Nick Piecoro, Arizona Republic Published 6:54 p.m. MT May 28, 2021 | Updated 6:57 p.m. MT May 28, 2021
During a radio appearance this week, Diamondbacks CEO Derrick Hall sounded frustrated with his team’s recent performance and hinted at possible fallout, but he stopped short of suggesting one such change would come in the form of a new manager.
“You really have to blame everybody,” Hall said Thursday morning on Arizona Sports 98.7’s Doug & Wolf. “I hear, ‘Oh, it’s on the players. Oh, it’s on the coaches. Oh, it’s on the front office.’ It’s everybody. We have to fix it.”
Hall lamented the fact that the Diamondbacks have stumbled for long stretches for several years in a row and seemed to suggest the team’s core might need to be reassembled. He noted how the organization gave last year’s roster a mulligan of sorts due to the strangeness of the season, but he said he was alarmed at how similarly this year has played out.
“I see a lot of commonalities,” Hall said. “It’s almost a mirror, which is frightening, right? We said last year, ‘We have to learn from this. We have to figure out how to make sure this doesn’t happen again.’ Well, it happened again, right?
“It goes back to my point from before the season: This is an important season. We have to see if we have the right composition. Do we have the right roster to win, to take us to that next level? And if not, there has to be some sort of change to our approach.”
When asked if that change might be replacing manager Torey Lovullo, Hall was adamant in saying no.
“When it comes to Torey, I’m a huge Torey fan,” Hall said of Lovullo, who is in the final year of his contract. “I think he’s done a tremendous job, especially with the conditions he’s dealing with. This was the same guy who was Manager of the Year in 2017. He’s not the problem. I think it’s collective. It’s all of us. We’ll get out of it. I’m telling you: There are better days ahead.”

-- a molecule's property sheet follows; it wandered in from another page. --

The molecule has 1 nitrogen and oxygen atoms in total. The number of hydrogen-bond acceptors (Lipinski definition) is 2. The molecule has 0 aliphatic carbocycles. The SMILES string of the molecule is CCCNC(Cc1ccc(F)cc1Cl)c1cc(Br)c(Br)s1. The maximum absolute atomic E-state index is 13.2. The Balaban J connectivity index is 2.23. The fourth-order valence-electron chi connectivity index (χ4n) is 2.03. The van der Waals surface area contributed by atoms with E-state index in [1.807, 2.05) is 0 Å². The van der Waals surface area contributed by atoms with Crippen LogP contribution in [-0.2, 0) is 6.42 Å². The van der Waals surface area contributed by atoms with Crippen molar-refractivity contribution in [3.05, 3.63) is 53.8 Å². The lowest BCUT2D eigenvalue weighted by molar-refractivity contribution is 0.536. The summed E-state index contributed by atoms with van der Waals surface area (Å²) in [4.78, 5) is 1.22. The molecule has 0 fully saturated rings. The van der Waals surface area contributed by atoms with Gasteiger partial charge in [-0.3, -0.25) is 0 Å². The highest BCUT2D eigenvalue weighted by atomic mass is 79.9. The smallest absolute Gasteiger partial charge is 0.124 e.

The Diamondbacks entered Friday night’s game against the St. Louis Cardinals riding an 11-game losing streak and having lost 20 of 23 games. At 18-33, they were in last place in the National League West and owned the second-worst record in baseball.
Hall mentioned multiple times how much more season remains, but that thinking is in contrast to a remark made earlier in the week by General Manager Mike Hazen, who noted that the front office might need to chart a course in advance of the trade deadline sooner than later.
The Diamondbacks have had a number of devastating injuries, including losing three starting pitchers and, at various points, five everyday position players. Hall acknowledged those losses but would not say they explained the club’s brutal play of late.
“We have to be able to get over these injuries like other teams have,” Hall said. “We’re not the only team.”
First baseman Christian Walker went 2 for 5 with a homer and three RBIs in his third rehab game for Triple-A Reno on Thursday. Lovullo said Walker was scheduled to play again on Friday night at which point the club would “see where he’s at.”
That could mean Walker could be back as soon as Saturday, though given the way the team tends to handle rehab stints, Walker likely would not be in the starting lineup that quickly after playing back-to-back games in Reno.
Walker is on his second injured list stay due to a strained right oblique. He has yet to get going at the plate during either of his stints on the roster, going 13 for 64 (.203) with two doubles and home run.
Right-hander Matt Peacock, who was scratched from his start Thursday due to illness, was expected back at the ballpark on Friday, Lovullo said, adding that he would like Peacock to throw a side session before the team determined when he would start next. The team has Sunday’s start listed as “TBA.”
Follow Nick Piecoro’s coverage all season. Get unlimited digital access today for only $1 a week. Special introductory offer for new subscribers only.